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Math Degree

Program Offerings

• Bachelor of science degree in Applied and Computational Mathematics
• Minors: Mathematics and Computational Statistics

What is Math?

Mathematics is a language and methodology for classifying, studying, and predicting patterns: patterns of quantity, of structure, of change, of logic. Applied mathematics is the use of mathematical language and methods to understand real-word phenomena and to solve real-world problems, while computational mathematics involves numerical and statistical methods better suited to computers to carry out.

Thus, an applied and computational mathematics degree gives students a firm understanding of mathematics and its applications to science and engineering in the 21st century. The degree provides students with a strong foundation of knowledge and skill in the core areas of analysis, differential equations, numerical methods and modeling. Students will also attain a basic understanding of probability, statistics, algebra and programming. The degree will prepare students to work in such areas as defense technology, business, robotics, public policy and biomedicine.

What does a mathematician do?

A mathematician is a problem solver. An applied mathematician uses mathematical theory and technique to critically analyze and solve problems in business, government, engineering and the social sciences.

Some duties that a mathematician might do in their career include:
• Analyze ways to schedule airline routes between cities
• Analyze the effects and safety of a new medication
• Analyze the aerodynamic characteristics of an experimental automobile
• Work in computer programming or software engineering
• Test weapons and defense systems
• Market research and big data
• Manage hedge funds or analyze financial markets

While an engineering or science degree focuses of developing theories and methods to solve a specific class of real-world issues and phenomena, mathematics provides a powerful method for posing and solving problems in general. As a result, a mathematics degree naturally complements an engineering degree: an engineering degree will get you a job; a mathematics degree will get you a promotion. As a result, mathematics is the most popular double major at SD Mines.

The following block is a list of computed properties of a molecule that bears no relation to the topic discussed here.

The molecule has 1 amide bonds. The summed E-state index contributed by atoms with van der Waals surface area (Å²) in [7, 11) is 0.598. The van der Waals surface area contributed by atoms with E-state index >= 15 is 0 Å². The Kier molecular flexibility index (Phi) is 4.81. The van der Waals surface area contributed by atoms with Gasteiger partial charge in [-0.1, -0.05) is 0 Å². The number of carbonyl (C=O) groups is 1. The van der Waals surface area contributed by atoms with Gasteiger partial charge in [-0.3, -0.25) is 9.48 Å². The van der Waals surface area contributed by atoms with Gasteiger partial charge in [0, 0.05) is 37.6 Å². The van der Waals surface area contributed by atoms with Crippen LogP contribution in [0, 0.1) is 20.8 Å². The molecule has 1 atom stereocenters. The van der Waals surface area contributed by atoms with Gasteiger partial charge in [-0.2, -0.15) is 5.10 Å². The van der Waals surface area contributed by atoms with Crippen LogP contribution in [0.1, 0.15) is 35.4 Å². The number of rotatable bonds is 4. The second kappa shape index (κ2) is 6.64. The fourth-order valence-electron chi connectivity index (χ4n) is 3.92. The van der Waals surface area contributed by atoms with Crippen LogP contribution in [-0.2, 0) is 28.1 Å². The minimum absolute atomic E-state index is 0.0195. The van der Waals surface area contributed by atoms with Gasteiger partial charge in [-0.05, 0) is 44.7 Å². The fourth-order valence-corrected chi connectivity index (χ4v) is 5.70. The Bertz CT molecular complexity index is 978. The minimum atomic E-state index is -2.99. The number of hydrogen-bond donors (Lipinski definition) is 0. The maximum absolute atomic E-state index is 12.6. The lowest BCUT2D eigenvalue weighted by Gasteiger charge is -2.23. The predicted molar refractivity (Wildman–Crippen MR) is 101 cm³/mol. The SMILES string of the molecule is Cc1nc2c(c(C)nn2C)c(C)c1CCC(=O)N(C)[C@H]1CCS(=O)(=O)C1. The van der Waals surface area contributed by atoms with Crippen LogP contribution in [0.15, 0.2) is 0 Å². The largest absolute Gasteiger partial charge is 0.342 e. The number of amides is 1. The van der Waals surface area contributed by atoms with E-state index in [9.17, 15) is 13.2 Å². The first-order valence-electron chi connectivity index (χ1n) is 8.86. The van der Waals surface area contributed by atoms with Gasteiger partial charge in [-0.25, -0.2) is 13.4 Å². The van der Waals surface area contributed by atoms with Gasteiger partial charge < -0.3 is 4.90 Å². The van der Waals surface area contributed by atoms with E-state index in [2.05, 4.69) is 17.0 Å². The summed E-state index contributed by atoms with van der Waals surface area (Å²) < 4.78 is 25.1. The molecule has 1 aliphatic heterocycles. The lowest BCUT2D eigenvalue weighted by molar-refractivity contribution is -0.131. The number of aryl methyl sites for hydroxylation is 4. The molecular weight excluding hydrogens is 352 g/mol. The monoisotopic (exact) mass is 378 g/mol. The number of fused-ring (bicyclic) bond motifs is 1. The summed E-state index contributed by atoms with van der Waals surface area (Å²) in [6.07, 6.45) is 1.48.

First-Year Courses

Computer science I & II
Calculus I & II
Composition

Course Curriculum

Link to Catalog

Internships and Co-ops

Through cooperative education (co-ops) and internships, School of Mines students have many opportunities to apply their education to "real world" work experiences. 77% of Mines graduates have at least one paid internship before they graduate, earning over $18 an hour. One example of a math student's internship was in Silicon Valley at imo.im, a startup company that was founded and funded by one of the first ten employees at Google.

Career Outlook

Starting salary for a 2017-18 SD Mines applied and computational math graduate was $60,333. The job placement rate for 2017-18 Mines applied and computational mathematics graduates was 92 percent.

Careers

A degree in applied and computational math prepares students for careers in:
• data analysis and statistics
• actuary and banking
• industrial processes, manufacturing
• market research, IT
• telecommunications
• aerospace, space exploration
• pharmaceuticals, drug trials
• agriculture
• military, weapons systems testing
• hedge funds, financial analysis

Employers

Mines applied and computational mathematics graduates go on to work for such companies as:
Bluestem Brands
Burns McDonnell
CHR Solutions
POET
Sammons Financial Group
Security First Bank
Microsoft
NISC
John Deere
Google
DocuTap
L-3 Communication
Computers Unlimited
Microsoft
Whitehat Security
FAST Enterprises
Mayo Clinic
U.S. Department of Agriculture

Math Research

Students have many opportunities to be involved in mathematical research, in collaborations with department faculty and in interdisciplinary teams with faculty and students from other departments. The primary research focus areas of our faculty are:
• numerical linear algebra and multilinear algebra
• parameter estimation, decision theory, and non-parametric statistics
• computationally intensive statistical methods
• time series forecasting, massive data streams
• combinatorial matrix theory and graph theory
• mathematical modeling, mathematical biology and ecology
• finite geometry and non-associative algebras
• complex analysis and formal power series theory
• celestial mechanics and astronomy
• mathematical pedagogy and history

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